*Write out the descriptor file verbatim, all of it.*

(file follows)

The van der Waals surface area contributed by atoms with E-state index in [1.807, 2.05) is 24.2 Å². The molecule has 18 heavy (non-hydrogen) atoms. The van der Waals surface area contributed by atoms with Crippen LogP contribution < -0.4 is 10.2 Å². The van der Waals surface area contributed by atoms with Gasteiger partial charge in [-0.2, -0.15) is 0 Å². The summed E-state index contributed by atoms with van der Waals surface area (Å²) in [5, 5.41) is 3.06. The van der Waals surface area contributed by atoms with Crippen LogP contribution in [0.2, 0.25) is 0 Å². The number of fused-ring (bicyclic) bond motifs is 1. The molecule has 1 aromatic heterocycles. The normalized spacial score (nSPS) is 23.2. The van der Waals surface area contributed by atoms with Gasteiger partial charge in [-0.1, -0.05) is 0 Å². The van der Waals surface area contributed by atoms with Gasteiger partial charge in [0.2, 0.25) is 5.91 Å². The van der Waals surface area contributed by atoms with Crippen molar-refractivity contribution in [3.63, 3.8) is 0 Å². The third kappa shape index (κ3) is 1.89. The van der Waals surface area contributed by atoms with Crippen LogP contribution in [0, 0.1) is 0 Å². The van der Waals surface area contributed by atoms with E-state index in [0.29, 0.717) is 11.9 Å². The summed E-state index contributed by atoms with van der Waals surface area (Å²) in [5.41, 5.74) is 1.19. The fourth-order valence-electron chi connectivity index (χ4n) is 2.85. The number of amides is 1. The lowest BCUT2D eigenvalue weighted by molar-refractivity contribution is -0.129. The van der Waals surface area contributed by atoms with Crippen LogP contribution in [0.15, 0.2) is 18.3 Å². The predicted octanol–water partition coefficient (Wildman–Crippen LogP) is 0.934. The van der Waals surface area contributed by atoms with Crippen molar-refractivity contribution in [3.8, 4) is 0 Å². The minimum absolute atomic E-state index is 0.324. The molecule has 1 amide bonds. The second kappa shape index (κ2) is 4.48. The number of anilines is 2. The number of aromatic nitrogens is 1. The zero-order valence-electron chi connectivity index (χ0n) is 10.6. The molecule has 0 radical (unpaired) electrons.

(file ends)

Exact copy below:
The van der Waals surface area contributed by atoms with E-state index in [1.807, 2.05) is 24.2 Å². The molecule has 18 heavy (non-hydrogen) atoms. The van der Waals surface area contributed by atoms with Crippen LogP contribution < -0.4 is 10.2 Å². The van der Waals surface area contributed by atoms with Gasteiger partial charge in [-0.2, -0.15) is 0 Å². The summed E-state index contributed by atoms with van der Waals surface area (Å²) in [5, 5.41) is 3.06. The van der Waals surface area contributed by atoms with Crippen LogP contribution in [0.2, 0.25) is 0 Å². The number of fused-ring (bicyclic) bond motifs is 1. The molecule has 1 aromatic heterocycles. The normalized spacial score (nSPS) is 23.2. The van der Waals surface area contributed by atoms with Gasteiger partial charge in [-0.1, -0.05) is 0 Å². The van der Waals surface area contributed by atoms with Gasteiger partial charge in [0.2, 0.25) is 5.91 Å². The van der Waals surface area contributed by atoms with Crippen molar-refractivity contribution in [3.63, 3.8) is 0 Å². The third kappa shape index (κ3) is 1.89. The van der Waals surface area contributed by atoms with Crippen LogP contribution in [0, 0.1) is 0 Å². The van der Waals surface area contributed by atoms with E-state index in [0.29, 0.717) is 11.9 Å². The summed E-state index contributed by atoms with van der Waals surface area (Å²) in [5.41, 5.74) is 1.19. The fourth-order valence-electron chi connectivity index (χ4n) is 2.85. The number of amides is 1. The lowest BCUT2D eigenvalue weighted by molar-refractivity contribution is -0.129. The van der Waals surface area contributed by atoms with Crippen LogP contribution in [0.15, 0.2) is 18.3 Å². The predicted octanol–water partition coefficient (Wildman–Crippen LogP) is 0.934. The van der Waals surface area contributed by atoms with Crippen molar-refractivity contribution in [3.8, 4) is 0 Å². The minimum absolute atomic E-state index is 0.324. The molecule has 1 amide bonds. The second kappa shape index (κ2) is 4.48. The number of anilines is 2. The number of aromatic nitrogens is 1. The zero-order valence-electron chi connectivity index (χ0n) is 10.6. The molecule has 0 radical (unpaired) electrons.